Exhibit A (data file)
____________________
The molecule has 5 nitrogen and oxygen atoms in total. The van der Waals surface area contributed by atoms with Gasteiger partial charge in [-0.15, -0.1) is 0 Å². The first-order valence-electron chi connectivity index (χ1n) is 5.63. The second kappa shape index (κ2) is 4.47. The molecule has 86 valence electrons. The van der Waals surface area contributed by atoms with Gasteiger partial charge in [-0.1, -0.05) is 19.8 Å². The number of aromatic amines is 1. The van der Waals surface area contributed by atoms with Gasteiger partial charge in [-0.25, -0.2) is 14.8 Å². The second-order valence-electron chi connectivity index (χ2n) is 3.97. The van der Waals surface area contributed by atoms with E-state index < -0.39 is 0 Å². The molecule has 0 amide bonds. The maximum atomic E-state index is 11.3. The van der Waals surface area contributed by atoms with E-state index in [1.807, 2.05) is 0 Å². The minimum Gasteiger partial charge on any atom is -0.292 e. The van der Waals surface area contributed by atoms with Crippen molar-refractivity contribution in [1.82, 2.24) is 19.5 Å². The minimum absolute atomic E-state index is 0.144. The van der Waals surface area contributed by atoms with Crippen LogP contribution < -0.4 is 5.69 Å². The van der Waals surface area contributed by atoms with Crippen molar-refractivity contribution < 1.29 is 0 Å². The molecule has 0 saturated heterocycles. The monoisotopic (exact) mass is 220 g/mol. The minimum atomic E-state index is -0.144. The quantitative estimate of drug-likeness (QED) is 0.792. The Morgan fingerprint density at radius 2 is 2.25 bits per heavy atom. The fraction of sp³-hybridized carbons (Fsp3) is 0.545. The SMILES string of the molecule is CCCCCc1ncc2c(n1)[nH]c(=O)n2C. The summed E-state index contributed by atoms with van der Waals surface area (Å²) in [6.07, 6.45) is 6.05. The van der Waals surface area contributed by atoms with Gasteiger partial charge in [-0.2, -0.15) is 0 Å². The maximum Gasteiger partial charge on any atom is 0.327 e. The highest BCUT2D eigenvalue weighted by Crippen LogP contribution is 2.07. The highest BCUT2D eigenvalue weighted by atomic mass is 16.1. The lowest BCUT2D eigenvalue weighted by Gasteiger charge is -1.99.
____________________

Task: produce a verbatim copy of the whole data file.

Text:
The molecule has 5 nitrogen and oxygen atoms in total. The van der Waals surface area contributed by atoms with Gasteiger partial charge in [-0.15, -0.1) is 0 Å². The first-order valence-electron chi connectivity index (χ1n) is 5.63. The second kappa shape index (κ2) is 4.47. The molecule has 86 valence electrons. The van der Waals surface area contributed by atoms with Gasteiger partial charge in [-0.1, -0.05) is 19.8 Å². The number of aromatic amines is 1. The van der Waals surface area contributed by atoms with Gasteiger partial charge in [-0.25, -0.2) is 14.8 Å². The second-order valence-electron chi connectivity index (χ2n) is 3.97. The van der Waals surface area contributed by atoms with E-state index < -0.39 is 0 Å². The molecule has 0 amide bonds. The maximum atomic E-state index is 11.3. The van der Waals surface area contributed by atoms with E-state index in [1.807, 2.05) is 0 Å². The minimum Gasteiger partial charge on any atom is -0.292 e. The van der Waals surface area contributed by atoms with Crippen molar-refractivity contribution in [1.82, 2.24) is 19.5 Å². The minimum absolute atomic E-state index is 0.144. The van der Waals surface area contributed by atoms with Crippen LogP contribution < -0.4 is 5.69 Å². The van der Waals surface area contributed by atoms with Crippen molar-refractivity contribution < 1.29 is 0 Å². The molecule has 0 saturated heterocycles. The monoisotopic (exact) mass is 220 g/mol. The minimum atomic E-state index is -0.144. The quantitative estimate of drug-likeness (QED) is 0.792. The Morgan fingerprint density at radius 2 is 2.25 bits per heavy atom. The fraction of sp³-hybridized carbons (Fsp3) is 0.545. The SMILES string of the molecule is CCCCCc1ncc2c(n1)[nH]c(=O)n2C. The summed E-state index contributed by atoms with van der Waals surface area (Å²) in [6.07, 6.45) is 6.05. The van der Waals surface area contributed by atoms with Gasteiger partial charge in [-0.2, -0.15) is 0 Å². The maximum Gasteiger partial charge on any atom is 0.327 e. The highest BCUT2D eigenvalue weighted by Crippen LogP contribution is 2.07. The highest BCUT2D eigenvalue weighted by atomic mass is 16.1. The lowest BCUT2D eigenvalue weighted by Gasteiger charge is -1.99.